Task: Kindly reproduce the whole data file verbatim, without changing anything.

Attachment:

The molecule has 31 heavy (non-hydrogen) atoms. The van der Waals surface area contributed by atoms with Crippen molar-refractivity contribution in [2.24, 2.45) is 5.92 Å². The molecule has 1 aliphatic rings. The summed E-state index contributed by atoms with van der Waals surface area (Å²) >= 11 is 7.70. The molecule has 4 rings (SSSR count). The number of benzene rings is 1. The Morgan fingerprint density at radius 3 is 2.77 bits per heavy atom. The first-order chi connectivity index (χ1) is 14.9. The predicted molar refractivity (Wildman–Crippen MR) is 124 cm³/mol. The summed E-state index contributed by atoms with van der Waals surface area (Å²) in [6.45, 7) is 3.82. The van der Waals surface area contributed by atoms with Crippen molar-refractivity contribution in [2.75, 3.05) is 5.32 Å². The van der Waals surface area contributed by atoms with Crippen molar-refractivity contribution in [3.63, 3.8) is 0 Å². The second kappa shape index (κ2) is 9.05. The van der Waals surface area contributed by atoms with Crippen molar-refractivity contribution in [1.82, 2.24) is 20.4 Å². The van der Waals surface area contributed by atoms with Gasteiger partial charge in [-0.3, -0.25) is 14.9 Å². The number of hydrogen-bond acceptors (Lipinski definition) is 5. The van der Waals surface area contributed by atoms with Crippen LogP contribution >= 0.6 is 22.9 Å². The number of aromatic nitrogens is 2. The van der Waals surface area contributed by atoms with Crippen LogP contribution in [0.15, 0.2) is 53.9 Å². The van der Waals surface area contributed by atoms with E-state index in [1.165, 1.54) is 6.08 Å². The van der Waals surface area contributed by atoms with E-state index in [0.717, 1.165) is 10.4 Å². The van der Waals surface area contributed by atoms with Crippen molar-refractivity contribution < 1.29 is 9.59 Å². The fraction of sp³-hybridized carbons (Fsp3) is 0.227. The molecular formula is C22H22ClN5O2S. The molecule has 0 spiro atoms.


The molecule has 31 heavy (non-hydrogen) atoms. The van der Waals surface area contributed by atoms with Crippen molar-refractivity contribution in [2.24, 2.45) is 5.92 Å². The molecule has 1 aliphatic rings. The summed E-state index contributed by atoms with van der Waals surface area (Å²) >= 11 is 7.70. The molecule has 4 rings (SSSR count). The number of benzene rings is 1. The Morgan fingerprint density at radius 3 is 2.77 bits per heavy atom. The first-order chi connectivity index (χ1) is 14.9. The predicted molar refractivity (Wildman–Crippen MR) is 124 cm³/mol. The summed E-state index contributed by atoms with van der Waals surface area (Å²) in [6.45, 7) is 3.82. The van der Waals surface area contributed by atoms with Crippen molar-refractivity contribution in [2.75, 3.05) is 5.32 Å². The van der Waals surface area contributed by atoms with Crippen molar-refractivity contribution in [3.63, 3.8) is 0 Å². The second kappa shape index (κ2) is 9.05. The van der Waals surface area contributed by atoms with Crippen molar-refractivity contribution in [1.82, 2.24) is 20.4 Å². The van der Waals surface area contributed by atoms with Gasteiger partial charge in [-0.3, -0.25) is 14.9 Å². The number of hydrogen-bond acceptors (Lipinski definition) is 5. The van der Waals surface area contributed by atoms with Crippen LogP contribution >= 0.6 is 22.9 Å². The number of aromatic nitrogens is 2. The van der Waals surface area contributed by atoms with Crippen LogP contribution in [0.15, 0.2) is 53.9 Å². The van der Waals surface area contributed by atoms with E-state index in [1.165, 1.54) is 6.08 Å². The van der Waals surface area contributed by atoms with E-state index in [0.717, 1.165) is 10.4 Å². The van der Waals surface area contributed by atoms with Crippen molar-refractivity contribution < 1.29 is 9.59 Å². The fraction of sp³-hybridized carbons (Fsp3) is 0.227. The molecular formula is C22H22ClN5O2S. The molecule has 0 spiro atoms.